In Japan, the number of municipalities that offer free medical care for children has increased. This policy, however, might unintentionally aggravate the overcrowded situation of pediatric ambulatory services in Japan. We investigated the relationship between parents' health-care seeking attitudes according to child symptom severity and the amount of copayment, as well as parents' socioeconomic and demographic factors.Methods:
We used data for 4385 people from the Japanese Study of Stratification, Health, Income and Neighborhood (J-SHINE), which consisted of stratified random sampling of those aged from 25 to 50 years who lived in Tokyo and neighboring areas. Outcome variables were respondent health-care seeking attitudes toward their children's mild and severe symptoms of cold. Logistic regression models were developed for each dependent variable.Results:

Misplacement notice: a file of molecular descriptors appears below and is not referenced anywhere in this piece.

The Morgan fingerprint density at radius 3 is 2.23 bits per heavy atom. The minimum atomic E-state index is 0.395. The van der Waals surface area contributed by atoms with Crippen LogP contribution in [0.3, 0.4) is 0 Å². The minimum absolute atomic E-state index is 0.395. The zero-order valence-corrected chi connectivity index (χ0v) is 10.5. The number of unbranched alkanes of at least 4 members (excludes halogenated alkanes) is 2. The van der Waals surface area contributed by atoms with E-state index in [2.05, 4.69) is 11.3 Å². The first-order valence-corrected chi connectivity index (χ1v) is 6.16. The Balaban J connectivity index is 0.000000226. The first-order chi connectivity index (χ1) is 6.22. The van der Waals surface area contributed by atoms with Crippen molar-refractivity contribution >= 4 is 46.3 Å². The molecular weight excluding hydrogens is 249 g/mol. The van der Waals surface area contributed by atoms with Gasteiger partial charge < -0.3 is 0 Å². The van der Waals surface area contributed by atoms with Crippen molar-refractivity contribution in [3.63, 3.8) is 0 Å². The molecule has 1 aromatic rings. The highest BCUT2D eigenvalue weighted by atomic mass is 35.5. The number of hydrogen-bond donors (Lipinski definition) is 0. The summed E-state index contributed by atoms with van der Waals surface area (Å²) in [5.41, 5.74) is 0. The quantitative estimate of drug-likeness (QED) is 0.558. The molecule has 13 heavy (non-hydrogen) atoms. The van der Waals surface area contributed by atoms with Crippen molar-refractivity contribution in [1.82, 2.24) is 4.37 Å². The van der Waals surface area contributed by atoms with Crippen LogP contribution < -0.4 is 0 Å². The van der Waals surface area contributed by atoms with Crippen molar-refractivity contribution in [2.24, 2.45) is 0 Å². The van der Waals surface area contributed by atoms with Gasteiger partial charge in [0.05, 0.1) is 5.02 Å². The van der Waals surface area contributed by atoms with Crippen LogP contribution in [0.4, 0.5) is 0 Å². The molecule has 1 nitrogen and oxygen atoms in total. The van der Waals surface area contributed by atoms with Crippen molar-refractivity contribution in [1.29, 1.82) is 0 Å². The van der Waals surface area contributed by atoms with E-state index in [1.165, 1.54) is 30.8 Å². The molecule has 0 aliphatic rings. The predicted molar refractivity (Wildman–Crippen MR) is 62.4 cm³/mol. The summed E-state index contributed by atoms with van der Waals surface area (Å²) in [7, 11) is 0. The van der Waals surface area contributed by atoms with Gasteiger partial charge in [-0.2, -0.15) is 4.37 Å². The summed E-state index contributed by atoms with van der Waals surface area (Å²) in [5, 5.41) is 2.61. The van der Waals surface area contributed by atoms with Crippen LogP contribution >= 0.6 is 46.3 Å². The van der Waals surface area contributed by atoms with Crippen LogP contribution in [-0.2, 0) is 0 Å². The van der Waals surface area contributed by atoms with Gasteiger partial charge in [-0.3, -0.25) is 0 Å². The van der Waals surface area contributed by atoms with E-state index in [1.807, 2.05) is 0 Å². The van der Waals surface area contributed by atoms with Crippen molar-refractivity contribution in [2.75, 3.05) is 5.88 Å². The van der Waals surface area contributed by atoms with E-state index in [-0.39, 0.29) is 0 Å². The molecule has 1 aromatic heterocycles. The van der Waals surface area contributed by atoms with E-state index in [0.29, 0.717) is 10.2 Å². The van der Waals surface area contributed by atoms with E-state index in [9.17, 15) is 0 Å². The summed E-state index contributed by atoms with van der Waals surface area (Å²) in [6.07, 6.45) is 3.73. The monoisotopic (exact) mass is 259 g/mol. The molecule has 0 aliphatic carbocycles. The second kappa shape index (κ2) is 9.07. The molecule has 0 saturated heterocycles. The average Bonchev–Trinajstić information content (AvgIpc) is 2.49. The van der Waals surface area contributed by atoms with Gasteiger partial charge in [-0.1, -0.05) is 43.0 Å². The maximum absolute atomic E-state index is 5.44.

A total of 1606 respondents with one or more children under the age of 15 years were included in the analysis. For mild symptoms of cold, no subsidy (OR: 0.51, 95%CI: 0.38–0.69) and partial subsidy (OR, 0.71; 95%CI: 0.54–0.95) were associated with fewer “visit on that day” answers, compared with full subsidy. Income and respondent educational level were not associated with the outcome. For severe symptoms of cold, the OR of no subsidy (0.61; 95%CI: 0.30–1.23) and that of partial subsidy (0.91; 95%CI: 0.40–2.07) were not statistically significant.Conclusion:
Imposing a small copayment might prevent visits to medical facilities for mild symptoms of cold, but will not prevent visits for severe symptoms of cold.